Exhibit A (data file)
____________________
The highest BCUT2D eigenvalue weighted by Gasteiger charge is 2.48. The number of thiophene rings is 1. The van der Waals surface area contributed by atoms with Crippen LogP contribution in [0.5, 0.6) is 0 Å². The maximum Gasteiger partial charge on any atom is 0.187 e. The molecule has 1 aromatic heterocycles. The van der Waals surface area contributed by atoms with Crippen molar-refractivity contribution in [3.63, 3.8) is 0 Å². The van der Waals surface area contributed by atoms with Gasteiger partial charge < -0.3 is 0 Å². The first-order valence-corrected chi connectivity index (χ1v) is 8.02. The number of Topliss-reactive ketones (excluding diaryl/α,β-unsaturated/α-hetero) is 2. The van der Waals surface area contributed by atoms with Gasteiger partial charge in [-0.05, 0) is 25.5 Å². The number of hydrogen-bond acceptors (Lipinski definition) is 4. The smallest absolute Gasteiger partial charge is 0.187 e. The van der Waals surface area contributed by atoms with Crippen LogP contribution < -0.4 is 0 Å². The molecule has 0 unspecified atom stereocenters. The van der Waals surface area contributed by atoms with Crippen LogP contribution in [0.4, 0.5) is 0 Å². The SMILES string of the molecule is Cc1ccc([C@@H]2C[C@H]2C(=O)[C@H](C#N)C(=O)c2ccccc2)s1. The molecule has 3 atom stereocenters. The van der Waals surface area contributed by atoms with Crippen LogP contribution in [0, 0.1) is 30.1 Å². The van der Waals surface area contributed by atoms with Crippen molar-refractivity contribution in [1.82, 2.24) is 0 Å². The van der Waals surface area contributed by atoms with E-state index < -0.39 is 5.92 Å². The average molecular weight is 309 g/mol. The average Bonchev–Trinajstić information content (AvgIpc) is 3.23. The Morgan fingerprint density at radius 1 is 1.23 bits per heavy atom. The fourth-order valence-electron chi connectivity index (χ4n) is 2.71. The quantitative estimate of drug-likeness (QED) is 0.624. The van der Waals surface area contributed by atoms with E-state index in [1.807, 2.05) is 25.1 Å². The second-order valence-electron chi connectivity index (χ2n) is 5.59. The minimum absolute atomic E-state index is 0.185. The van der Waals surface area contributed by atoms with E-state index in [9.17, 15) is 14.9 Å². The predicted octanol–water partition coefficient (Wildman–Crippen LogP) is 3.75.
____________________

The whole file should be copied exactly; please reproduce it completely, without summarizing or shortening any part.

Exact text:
The highest BCUT2D eigenvalue weighted by Gasteiger charge is 2.48. The number of thiophene rings is 1. The van der Waals surface area contributed by atoms with Crippen LogP contribution in [0.5, 0.6) is 0 Å². The maximum Gasteiger partial charge on any atom is 0.187 e. The molecule has 1 aromatic heterocycles. The van der Waals surface area contributed by atoms with Crippen molar-refractivity contribution in [3.63, 3.8) is 0 Å². The van der Waals surface area contributed by atoms with Gasteiger partial charge < -0.3 is 0 Å². The first-order valence-corrected chi connectivity index (χ1v) is 8.02. The number of Topliss-reactive ketones (excluding diaryl/α,β-unsaturated/α-hetero) is 2. The van der Waals surface area contributed by atoms with Gasteiger partial charge in [-0.05, 0) is 25.5 Å². The number of hydrogen-bond acceptors (Lipinski definition) is 4. The smallest absolute Gasteiger partial charge is 0.187 e. The van der Waals surface area contributed by atoms with Crippen LogP contribution < -0.4 is 0 Å². The molecule has 0 unspecified atom stereocenters. The van der Waals surface area contributed by atoms with Crippen LogP contribution in [0.4, 0.5) is 0 Å². The SMILES string of the molecule is Cc1ccc([C@@H]2C[C@H]2C(=O)[C@H](C#N)C(=O)c2ccccc2)s1. The molecule has 3 atom stereocenters. The van der Waals surface area contributed by atoms with Crippen LogP contribution in [0, 0.1) is 30.1 Å². The van der Waals surface area contributed by atoms with Crippen molar-refractivity contribution in [1.82, 2.24) is 0 Å². The van der Waals surface area contributed by atoms with E-state index < -0.39 is 5.92 Å². The average molecular weight is 309 g/mol. The average Bonchev–Trinajstić information content (AvgIpc) is 3.23. The Morgan fingerprint density at radius 1 is 1.23 bits per heavy atom. The fourth-order valence-electron chi connectivity index (χ4n) is 2.71. The quantitative estimate of drug-likeness (QED) is 0.624. The van der Waals surface area contributed by atoms with E-state index in [1.807, 2.05) is 25.1 Å². The second-order valence-electron chi connectivity index (χ2n) is 5.59. The minimum absolute atomic E-state index is 0.185. The van der Waals surface area contributed by atoms with E-state index in [9.17, 15) is 14.9 Å². The predicted octanol–water partition coefficient (Wildman–Crippen LogP) is 3.75.